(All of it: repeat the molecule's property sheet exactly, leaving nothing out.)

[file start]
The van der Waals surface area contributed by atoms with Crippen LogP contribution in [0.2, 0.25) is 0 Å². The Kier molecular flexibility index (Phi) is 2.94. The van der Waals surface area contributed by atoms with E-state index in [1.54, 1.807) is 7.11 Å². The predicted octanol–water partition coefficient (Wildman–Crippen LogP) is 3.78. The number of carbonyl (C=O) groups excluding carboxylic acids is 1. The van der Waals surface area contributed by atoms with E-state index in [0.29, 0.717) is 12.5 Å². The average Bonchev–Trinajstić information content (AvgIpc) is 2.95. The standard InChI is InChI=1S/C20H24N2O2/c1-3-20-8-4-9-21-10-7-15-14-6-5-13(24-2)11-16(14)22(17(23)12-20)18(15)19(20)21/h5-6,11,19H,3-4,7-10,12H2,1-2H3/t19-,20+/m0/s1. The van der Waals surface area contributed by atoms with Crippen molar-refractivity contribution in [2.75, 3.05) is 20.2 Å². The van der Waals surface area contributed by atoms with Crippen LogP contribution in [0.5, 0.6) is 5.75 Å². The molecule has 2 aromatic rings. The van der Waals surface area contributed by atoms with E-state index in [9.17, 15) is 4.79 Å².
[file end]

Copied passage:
The van der Waals surface area contributed by atoms with Crippen LogP contribution in [0.2, 0.25) is 0 Å². The Kier molecular flexibility index (Phi) is 2.94. The van der Waals surface area contributed by atoms with E-state index in [1.54, 1.807) is 7.11 Å². The predicted octanol–water partition coefficient (Wildman–Crippen LogP) is 3.78. The number of carbonyl (C=O) groups excluding carboxylic acids is 1. The van der Waals surface area contributed by atoms with E-state index in [0.29, 0.717) is 12.5 Å². The average Bonchev–Trinajstić information content (AvgIpc) is 2.95. The standard InChI is InChI=1S/C20H24N2O2/c1-3-20-8-4-9-21-10-7-15-14-6-5-13(24-2)11-16(14)22(17(23)12-20)18(15)19(20)21/h5-6,11,19H,3-4,7-10,12H2,1-2H3/t19-,20+/m0/s1. The van der Waals surface area contributed by atoms with Crippen molar-refractivity contribution in [2.75, 3.05) is 20.2 Å². The van der Waals surface area contributed by atoms with Crippen LogP contribution in [0.5, 0.6) is 5.75 Å². The molecule has 2 aromatic rings. The van der Waals surface area contributed by atoms with E-state index in [9.17, 15) is 4.79 Å².